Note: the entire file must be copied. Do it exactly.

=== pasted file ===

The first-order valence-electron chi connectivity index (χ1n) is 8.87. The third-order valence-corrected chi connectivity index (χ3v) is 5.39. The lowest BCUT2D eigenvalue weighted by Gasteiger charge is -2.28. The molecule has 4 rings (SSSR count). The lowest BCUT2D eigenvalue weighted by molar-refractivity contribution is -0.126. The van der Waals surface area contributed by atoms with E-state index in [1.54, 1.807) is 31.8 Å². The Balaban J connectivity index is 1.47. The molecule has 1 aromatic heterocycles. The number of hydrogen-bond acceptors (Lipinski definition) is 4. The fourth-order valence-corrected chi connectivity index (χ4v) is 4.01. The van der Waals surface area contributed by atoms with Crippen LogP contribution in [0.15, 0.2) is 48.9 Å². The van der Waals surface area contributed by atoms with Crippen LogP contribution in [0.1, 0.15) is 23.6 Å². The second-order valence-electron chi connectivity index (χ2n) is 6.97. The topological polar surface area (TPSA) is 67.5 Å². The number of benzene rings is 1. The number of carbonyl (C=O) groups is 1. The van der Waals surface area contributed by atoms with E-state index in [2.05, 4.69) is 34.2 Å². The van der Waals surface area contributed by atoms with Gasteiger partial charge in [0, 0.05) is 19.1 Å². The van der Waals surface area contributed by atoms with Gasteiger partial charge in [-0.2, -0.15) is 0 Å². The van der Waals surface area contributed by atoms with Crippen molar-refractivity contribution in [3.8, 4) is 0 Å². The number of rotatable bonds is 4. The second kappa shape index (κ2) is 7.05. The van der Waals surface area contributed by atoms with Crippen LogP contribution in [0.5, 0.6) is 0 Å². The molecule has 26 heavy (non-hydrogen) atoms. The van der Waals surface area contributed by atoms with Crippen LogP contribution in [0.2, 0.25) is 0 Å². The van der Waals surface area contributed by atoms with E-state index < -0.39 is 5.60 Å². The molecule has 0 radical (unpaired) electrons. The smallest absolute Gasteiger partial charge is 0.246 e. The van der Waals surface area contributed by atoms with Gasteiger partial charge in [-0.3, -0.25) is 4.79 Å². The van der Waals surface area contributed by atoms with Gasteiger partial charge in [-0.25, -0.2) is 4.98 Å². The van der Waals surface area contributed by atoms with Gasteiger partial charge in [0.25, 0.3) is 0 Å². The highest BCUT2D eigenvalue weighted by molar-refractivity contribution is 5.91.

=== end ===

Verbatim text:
The first-order valence-electron chi connectivity index (χ1n) is 8.87. The third-order valence-corrected chi connectivity index (χ3v) is 5.39. The lowest BCUT2D eigenvalue weighted by Gasteiger charge is -2.28. The molecule has 4 rings (SSSR count). The lowest BCUT2D eigenvalue weighted by molar-refractivity contribution is -0.126. The van der Waals surface area contributed by atoms with E-state index in [1.54, 1.807) is 31.8 Å². The Balaban J connectivity index is 1.47. The molecule has 1 aromatic heterocycles. The number of hydrogen-bond acceptors (Lipinski definition) is 4. The fourth-order valence-corrected chi connectivity index (χ4v) is 4.01. The van der Waals surface area contributed by atoms with Crippen LogP contribution in [0.15, 0.2) is 48.9 Å². The van der Waals surface area contributed by atoms with Crippen LogP contribution in [0.1, 0.15) is 23.6 Å². The second-order valence-electron chi connectivity index (χ2n) is 6.97. The topological polar surface area (TPSA) is 67.5 Å². The number of benzene rings is 1. The number of carbonyl (C=O) groups is 1. The van der Waals surface area contributed by atoms with E-state index in [2.05, 4.69) is 34.2 Å². The van der Waals surface area contributed by atoms with Gasteiger partial charge in [0, 0.05) is 19.1 Å². The van der Waals surface area contributed by atoms with Gasteiger partial charge in [-0.2, -0.15) is 0 Å². The van der Waals surface area contributed by atoms with Crippen molar-refractivity contribution in [3.8, 4) is 0 Å². The number of rotatable bonds is 4. The second kappa shape index (κ2) is 7.05. The van der Waals surface area contributed by atoms with Crippen LogP contribution in [0.5, 0.6) is 0 Å². The molecule has 26 heavy (non-hydrogen) atoms. The van der Waals surface area contributed by atoms with Crippen LogP contribution in [0.2, 0.25) is 0 Å². The van der Waals surface area contributed by atoms with E-state index < -0.39 is 5.60 Å². The molecule has 0 radical (unpaired) electrons. The smallest absolute Gasteiger partial charge is 0.246 e. The van der Waals surface area contributed by atoms with Gasteiger partial charge in [-0.3, -0.25) is 4.79 Å². The van der Waals surface area contributed by atoms with Gasteiger partial charge in [-0.25, -0.2) is 4.98 Å². The van der Waals surface area contributed by atoms with Gasteiger partial charge in [0.25, 0.3) is 0 Å². The highest BCUT2D eigenvalue weighted by molar-refractivity contribution is 5.91.